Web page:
“I used to have these discussions with President Obama; we were just laying too much of the communications work on top of him,” Gibbs said. “In reality, once you elevate it to the role of the president commenting on it, you can’t really go backwards. Like it’s now fully owned by them.”

17) Aaron Carroll, “When Can We Declare the Pandemic Over?”

Too many people, though, are unwilling to talk about any lowering of our guard — even in the future — because some danger still exists. They want to know that no one is dying of Covid-19 in their community anymore, or they want to know that there are no cases in the area and that there is no chance of their being exposed.

I understand the sentiment, as we have been overwhelmed with messaging about how dangerous Covid-19 is. But the sentiment is not realistic, nor is it reasonable. Such extreme vigilance can also backfire: Each day we wait, more people become impatient and abandon their posts.

Normal has never meant “perfectly safe.” A safer world will likely still have Covid-19 in it.

Ideally, we should reduce restrictions gradually while we closely monitor the situation. First, we might liberalize outdoor gatherings and open schools and maybe even camps more fully. If all goes well, we could allow for denser indoor public events, with masks. We could allow restaurants and bars to increase to full capacity in stages.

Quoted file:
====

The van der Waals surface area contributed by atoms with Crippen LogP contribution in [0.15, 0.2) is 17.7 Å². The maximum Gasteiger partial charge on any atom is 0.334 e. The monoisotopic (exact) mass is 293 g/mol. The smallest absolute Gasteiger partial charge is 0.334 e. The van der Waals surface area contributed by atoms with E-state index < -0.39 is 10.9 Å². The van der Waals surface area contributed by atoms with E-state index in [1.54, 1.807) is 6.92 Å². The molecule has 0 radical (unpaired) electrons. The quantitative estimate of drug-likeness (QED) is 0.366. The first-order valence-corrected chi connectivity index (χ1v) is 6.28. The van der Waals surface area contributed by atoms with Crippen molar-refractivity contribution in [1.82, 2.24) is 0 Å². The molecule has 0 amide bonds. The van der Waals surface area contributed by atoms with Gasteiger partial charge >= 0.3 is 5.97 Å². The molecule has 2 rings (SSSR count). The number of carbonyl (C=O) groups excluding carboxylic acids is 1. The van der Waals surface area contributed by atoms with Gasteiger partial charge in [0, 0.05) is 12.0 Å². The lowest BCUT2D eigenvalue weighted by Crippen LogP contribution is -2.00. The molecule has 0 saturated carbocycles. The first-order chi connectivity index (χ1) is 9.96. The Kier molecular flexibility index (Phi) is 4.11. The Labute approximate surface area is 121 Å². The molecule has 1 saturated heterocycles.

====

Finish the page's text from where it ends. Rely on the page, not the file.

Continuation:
While we do all this, we should track cases, hospitalizations and positivity rates. We will still need to test widely, even asymptomatic people, to measure our progress. Should all go well, eventually, we could get rid of masking requirements. If enough people are vaccinated and transmissions slow, we will reach a place where we are much, much safer than we are now.

Americans are generally willing to live with a greater-than-zero level of risk in exchange for what we used to consider a normal life. The roads are full of cars, even though accidents are the No. 1 killer of children. We don’t seem that eager as a country to restrict access to guns, even though they cause injuries or deaths every day. Bottom line: We can sometimes collectively act to reduce risk, but we almost never eliminate it.

18) Especially since I’m working on PSA’s to encourage vaccination (hopefully coming soon to a social media feed near you), I was especially intrigued by Noah Smith’s take on anti-vaccination:

But in fact, I think there’s another angle to the new antivax movement besides the partisan angle — a widespread need for a feeling of personal control.

I got this idea when I noticed that talk show host Joe Rogan declared that healthy 21-year-olds shouldn’t get vaccinated. Rogan is no partisan Republican. But he is someone who seems to place great stock in independence of personal thought and action. And this made me realize that refusing to get vaccinated — or simply harboring reservations about the public health experts’ advice that everyone get vaccinated — might feel like a way of exercising personal independence.